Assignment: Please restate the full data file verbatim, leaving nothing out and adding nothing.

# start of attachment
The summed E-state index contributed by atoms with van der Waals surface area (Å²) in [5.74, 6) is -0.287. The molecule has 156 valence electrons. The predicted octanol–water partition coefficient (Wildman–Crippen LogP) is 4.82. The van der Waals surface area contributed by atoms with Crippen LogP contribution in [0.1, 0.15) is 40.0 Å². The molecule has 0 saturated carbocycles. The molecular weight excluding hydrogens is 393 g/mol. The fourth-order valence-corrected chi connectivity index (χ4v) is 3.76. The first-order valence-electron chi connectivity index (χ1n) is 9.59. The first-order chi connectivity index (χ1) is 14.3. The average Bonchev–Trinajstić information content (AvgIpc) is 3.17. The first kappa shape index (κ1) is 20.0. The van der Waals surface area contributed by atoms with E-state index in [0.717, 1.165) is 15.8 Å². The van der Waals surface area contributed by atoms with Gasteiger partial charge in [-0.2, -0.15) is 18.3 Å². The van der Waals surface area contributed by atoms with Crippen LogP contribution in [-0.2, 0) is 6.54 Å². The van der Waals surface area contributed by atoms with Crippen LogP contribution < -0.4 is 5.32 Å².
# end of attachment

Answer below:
The summed E-state index contributed by atoms with van der Waals surface area (Å²) in [5.74, 6) is -0.287. The molecule has 156 valence electrons. The predicted octanol–water partition coefficient (Wildman–Crippen LogP) is 4.82. The van der Waals surface area contributed by atoms with Crippen LogP contribution in [0.1, 0.15) is 40.0 Å². The molecule has 0 saturated carbocycles. The molecular weight excluding hydrogens is 393 g/mol. The fourth-order valence-corrected chi connectivity index (χ4v) is 3.76. The first-order valence-electron chi connectivity index (χ1n) is 9.59. The first-order chi connectivity index (χ1) is 14.3. The average Bonchev–Trinajstić information content (AvgIpc) is 3.17. The first kappa shape index (κ1) is 20.0. The van der Waals surface area contributed by atoms with E-state index in [0.717, 1.165) is 15.8 Å². The van der Waals surface area contributed by atoms with Gasteiger partial charge in [-0.2, -0.15) is 18.3 Å². The van der Waals surface area contributed by atoms with Crippen LogP contribution in [-0.2, 0) is 6.54 Å². The van der Waals surface area contributed by atoms with Crippen LogP contribution < -0.4 is 5.32 Å².